But early birds who are ushering in wintertime in November shouldn’t have to miss out on the fun either. If time is your deciding factor and you’ve booked flights to Japan before the peak months for snow in Nagano, Karuizawa is your best bet.
It’s one of the earliest resort areas to open in the region; they start accepting customers around November 23. The reason being: The place uses artificial snow when natural snowfall hasn’t quite produced the perfect conditions for skiing and snowboarding yet. This way, you’re assured of ample snow for winter activities along picturesque scenery even before the flurry of fun starts anywhere else in the region.
How to get there: One-minute taxi ride or 10-minute walk from JR Karuizawa Station (served by the Hokuriku Shinkansen)
2. ‘Fat bike’ and hike in the snow
Ever ridden a fat bike? If you haven’t and are having a hard time visualising it, it’s practically the same ol’ bicycle you know and love, only with wider, bigger wheels designed for taking on biking trails in the snow. Think the bicycle counterpart of the monster truck.
Feel the cold winter air against your hair as you pedal past a pretty white landscape punctuated by the nearby mountains and the Chikuma River. You can also stop by a few traditional temples and the ruins of Iiyama Castle.
If you’d rather walk around the area, you may also choose to go on a guided snowshoe hike. Remember, you’ll be exploring Shin’etsu (Nagano-Niigata) Shizenkyo Nature Park on foot, so give yourself time to take the sights in. It’s amazing to witness how the environment transforms to give way to this chilly season, after all.
At the end of the trek, cosy up with your travel party and a hot beverage courtesy of your guide. Expect to set aside at least half a day for both fat bike riding and snowshoe hiking. That’s a day well spent, if you ask us.
How to get there: JR Iiyama Station (served by the Hokuriku Shinkansen and Iiyama Line)
3. Slurp on a hearty hotpot in an igloo
Personally, I’ve always been intrigued by the idea of igloos. And having my very own igloo experience has been at the top of my travel bucket list for as long as I can remember. If you can totally relate, then you should definitely secure a table (or an igloo, rather) at Kamakura Village in Iiyama. Getting here shouldn’t be a problem if you have a JR East Pass, even if it’s situated in the northernmost part of Nagano.
The Japanese word kamakura translates to “snow huts,” which will completely make sense as soon as you arrive in this restaurant village. Dotting a vast patch of snow-filled land are tiny igloos or kamakuras. In the background, the Japanese Alps tower and impress. While the scene alone makes for a novel experience, travellers don’t flock this place for the views alone. Here, you also get to dine inside your very own kamakura.
The menu is simple, though, and revolves around one speciality dish — the Noroshi Nabe, a hotpot consisting of Miyuki pork (an Iiyami delicacy!), local mushrooms, homegrown vegetables, and rice balls that are made from scratch in the village itself. History buffs will be glad to know that partaking of the meal is like going back in time, as the hotpot dish’s name originates from the Sengoku Period.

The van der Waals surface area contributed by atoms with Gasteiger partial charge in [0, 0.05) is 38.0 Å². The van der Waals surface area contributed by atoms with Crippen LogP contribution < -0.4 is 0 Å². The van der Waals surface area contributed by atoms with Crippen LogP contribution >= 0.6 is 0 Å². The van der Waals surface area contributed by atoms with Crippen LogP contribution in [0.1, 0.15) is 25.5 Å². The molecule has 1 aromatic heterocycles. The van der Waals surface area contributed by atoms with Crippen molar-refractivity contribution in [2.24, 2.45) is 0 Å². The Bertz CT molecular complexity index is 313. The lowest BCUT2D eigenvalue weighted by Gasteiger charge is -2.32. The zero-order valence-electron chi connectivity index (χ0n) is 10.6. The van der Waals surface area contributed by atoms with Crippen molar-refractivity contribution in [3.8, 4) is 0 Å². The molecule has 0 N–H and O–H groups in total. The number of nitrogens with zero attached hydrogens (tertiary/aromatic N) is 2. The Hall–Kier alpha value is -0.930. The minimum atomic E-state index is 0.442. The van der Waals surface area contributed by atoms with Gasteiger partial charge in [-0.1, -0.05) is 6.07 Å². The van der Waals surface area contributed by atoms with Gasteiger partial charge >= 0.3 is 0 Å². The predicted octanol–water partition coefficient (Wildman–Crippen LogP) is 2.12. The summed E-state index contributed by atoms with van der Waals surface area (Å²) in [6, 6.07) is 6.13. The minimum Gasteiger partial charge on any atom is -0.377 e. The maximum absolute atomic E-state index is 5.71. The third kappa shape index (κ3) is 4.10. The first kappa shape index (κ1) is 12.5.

You better hurry and book your slot if you’re up for this unique dining experience, though. Kamakura Village will only be open for a limited run, from 24 Jan 2020 to 1 Mar 2020! Tables are getting snapped up fast as you read this, so secure your table today! Who knew that you could have your very own igloo experience in Japan?
How to get there: 15-minute taxi ride from JR Iiyama Station (served by the Hokuriku Shinkansen and JR Iiyama Line)
4. Wander through winter festivals and celebrate the season
When there’s a season to look forward to, it’s only natural that locals find a way to celebrate it. In the case of winter in Nagano and Niigata, festivals happen all throughout its peak period for snow activities.
Tokamachi Snow Festival
14–16 February 2020
The Tokamachi Snow Festival, for example, celebrates this season by exhibiting life-size snow and ice sculptures. Tokamachi is a city in Niigata that is prone to experiencing unmanageable snowfall. Rather than feeling downtrodden, the first Tokamachi Snow Festival was held in the ‘50s in an effort to show how locals creatively overcome heavy snowfall in the city and surrounding areas.
The awe-inspiring and intricate works of art are often created by a group of ten or more, so the festival is also deeply rooted in the themes of camaraderie and cooperation in adversity. Aside from the snow and ice installations display, the Tokamachi Snow Festival also features various performances and a light show. At night, the ice sculptures are illuminated, so the scene is quite magical to behold. Catch the Tokamachi Snow Festival from 14 to 16 Feb 2020.
How to get there: 10-minute walk from Tokamachi Station (served by the JR Iiyama Line and Hokuhoku Line)
Nagano Lantern Festival
06–11 February 2020
Not a lot of people know this, but Nagano once hosted the Winter Olympics (in 1998), which only affirms the area’s reputation for being among the world’s best winter sports spots. The annual Nagano Lantern Festival commemorates the 1998 Winter Olympics in Japan.
During this time, Zenkoji Temple is typically ornamented with the five Olympic colours, while the street on which it stands is lined with lanterns that guide visitors’ path to the place of worship.
How to get there: Walk from JR Nagano Station (served by the Hokuriku Shinkansen)
Tsunan Snow Festival
13–14 March 2020